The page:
For instance, I love my wife and my children. These are things that you cannot quantify and religion, in the same logic, cannot be quantified

I see your point. When you say, “ I love my wife, I love my children and I can understand that other people also love their children in the same way”. But here you are talking about a journey. In a journey you move forward, whereas here you are stuck in your beliefs.

Those who choose to walk the intercultural path are not stuck in their beliefs. First, a person can question Truth. Secondly, knowing that s/ he is on a journey, will never take things as fixed or unchangeable.

In religion there is no black or white.

But religion is either black or white. There are no grey areas in religion in the way that you are trying to sell it to me, are there?

( Long silence ) I wouldn’t say that there are no grey areas but we must be open to other faiths.

Is religion about ‘ I’m a Muslim’, I’m a Christian’, ‘ I’m a Hindu’ or is it about ‘ I can be anything and question the truth’?

No. You can critically study your faith.

But can you question the word of God?

No but you can put it into perspective. Today, technology and science are revealing to us new dimensions of reality. We must admit that. Sometimes, we must accept that the Divine is a dimension that we may not completely understand, and there are answers that we simply don’t know. The word of God remains the truth for all religions.

From my perspective, Jesus is the truth. The Word of God is the truth.

From that position, how can you take a journey towards the Buddhist, for example?

A Buddhist still says that Jesus is an enlightened person, a bodhisattva.

But there is a difference between being an enlightened person and being God. You are an enlightened person, but you are not God.

I take a road which is theistic.

Theistic means that there is a deity.

There is God. A Buddhist will not take this road.

Last time, I interviewed representatives of three different religions here, they all seemed happy to say ‘ we agree’. But how can you? One says ‘ Jesus is God’, another other one says ‘ Jesus is not God, he is a prophet’ and the third one says ‘ there isn’t only one God’. How do you manage to have a journey towards each other?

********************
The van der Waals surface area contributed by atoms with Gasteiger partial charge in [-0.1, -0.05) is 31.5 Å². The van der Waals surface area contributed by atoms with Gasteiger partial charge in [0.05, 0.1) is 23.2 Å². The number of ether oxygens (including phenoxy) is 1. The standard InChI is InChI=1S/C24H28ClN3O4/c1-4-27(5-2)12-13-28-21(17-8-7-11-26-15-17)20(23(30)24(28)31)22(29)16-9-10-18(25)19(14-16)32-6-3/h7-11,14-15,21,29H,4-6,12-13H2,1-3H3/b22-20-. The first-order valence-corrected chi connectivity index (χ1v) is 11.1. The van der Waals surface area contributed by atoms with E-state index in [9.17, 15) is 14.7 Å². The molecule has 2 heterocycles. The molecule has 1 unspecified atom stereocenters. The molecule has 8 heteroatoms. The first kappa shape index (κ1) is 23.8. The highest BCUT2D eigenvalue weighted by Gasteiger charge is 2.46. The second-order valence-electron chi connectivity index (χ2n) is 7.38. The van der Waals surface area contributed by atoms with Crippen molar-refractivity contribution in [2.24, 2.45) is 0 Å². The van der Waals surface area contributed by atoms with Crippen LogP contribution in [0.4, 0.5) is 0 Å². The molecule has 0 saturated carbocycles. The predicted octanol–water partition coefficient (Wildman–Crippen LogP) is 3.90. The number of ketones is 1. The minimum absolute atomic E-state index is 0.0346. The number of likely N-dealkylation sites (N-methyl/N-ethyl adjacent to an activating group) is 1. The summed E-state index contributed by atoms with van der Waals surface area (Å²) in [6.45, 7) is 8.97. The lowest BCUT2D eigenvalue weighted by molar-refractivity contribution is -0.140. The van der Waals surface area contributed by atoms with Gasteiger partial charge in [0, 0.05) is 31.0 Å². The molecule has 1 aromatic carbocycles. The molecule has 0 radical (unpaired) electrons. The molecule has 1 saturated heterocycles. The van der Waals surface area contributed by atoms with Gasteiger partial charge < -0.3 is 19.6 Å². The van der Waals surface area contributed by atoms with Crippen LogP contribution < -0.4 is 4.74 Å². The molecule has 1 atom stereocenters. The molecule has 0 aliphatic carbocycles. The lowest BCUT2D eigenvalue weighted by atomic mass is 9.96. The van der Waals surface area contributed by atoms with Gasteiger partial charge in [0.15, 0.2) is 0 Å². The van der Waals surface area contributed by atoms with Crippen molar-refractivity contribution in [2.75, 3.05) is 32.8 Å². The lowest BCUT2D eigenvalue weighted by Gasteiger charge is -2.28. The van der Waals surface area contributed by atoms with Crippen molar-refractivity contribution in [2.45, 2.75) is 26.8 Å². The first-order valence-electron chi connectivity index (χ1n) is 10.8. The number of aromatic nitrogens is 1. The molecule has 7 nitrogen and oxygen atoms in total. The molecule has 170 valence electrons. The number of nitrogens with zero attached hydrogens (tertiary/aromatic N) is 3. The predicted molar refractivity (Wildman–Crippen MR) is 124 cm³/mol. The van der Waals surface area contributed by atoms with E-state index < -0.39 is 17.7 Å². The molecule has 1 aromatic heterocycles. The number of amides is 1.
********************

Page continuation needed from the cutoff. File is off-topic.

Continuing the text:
( Laughter) I can understand what you are saying. This is the joy of interfaith dialogue. We try to understand what the other person has to say about his/ her faith though we may disagree with him/ her. It is about being humble enough to learn from the other faiths.

How do you reconcile all these differences within a journey?

We can enjoy the joy of each other’s style. We respect what the others have to say and drink from others’ wells. We share all our theologies.

We move together, work together and appreciate one another.

We know for sure that the theology differs but we choose to tread the path together. The point is to learn how the others theologize. How the other one sees reality. What can I do to learn as a person from other people’s faith? That is a question that many of the students will ask themselves along this course.

Talking for instance about how you come to agreements upon certain issues, which is the aim of the Council of Religions, I can see that regarding abortion, you did not come to an agreement after all. You agreed to disagree.

I will not answer that.

Why not?

During the planning, I was not in Mauritius. Perhaps you can talk to our press offi ce.

Do you personally think that the debate that is going on is fair?

My bishop is writing a letter. He is working on it. My personal opinion is that life must be preserved.

And that’s it?

Yes, that’s it. Full stop!

For more information on the Interfaith Faith course at the University of Mauritius, please contact Council of Religions Tel 210- 3531 ( office hours) Email: religions@ intnet.mu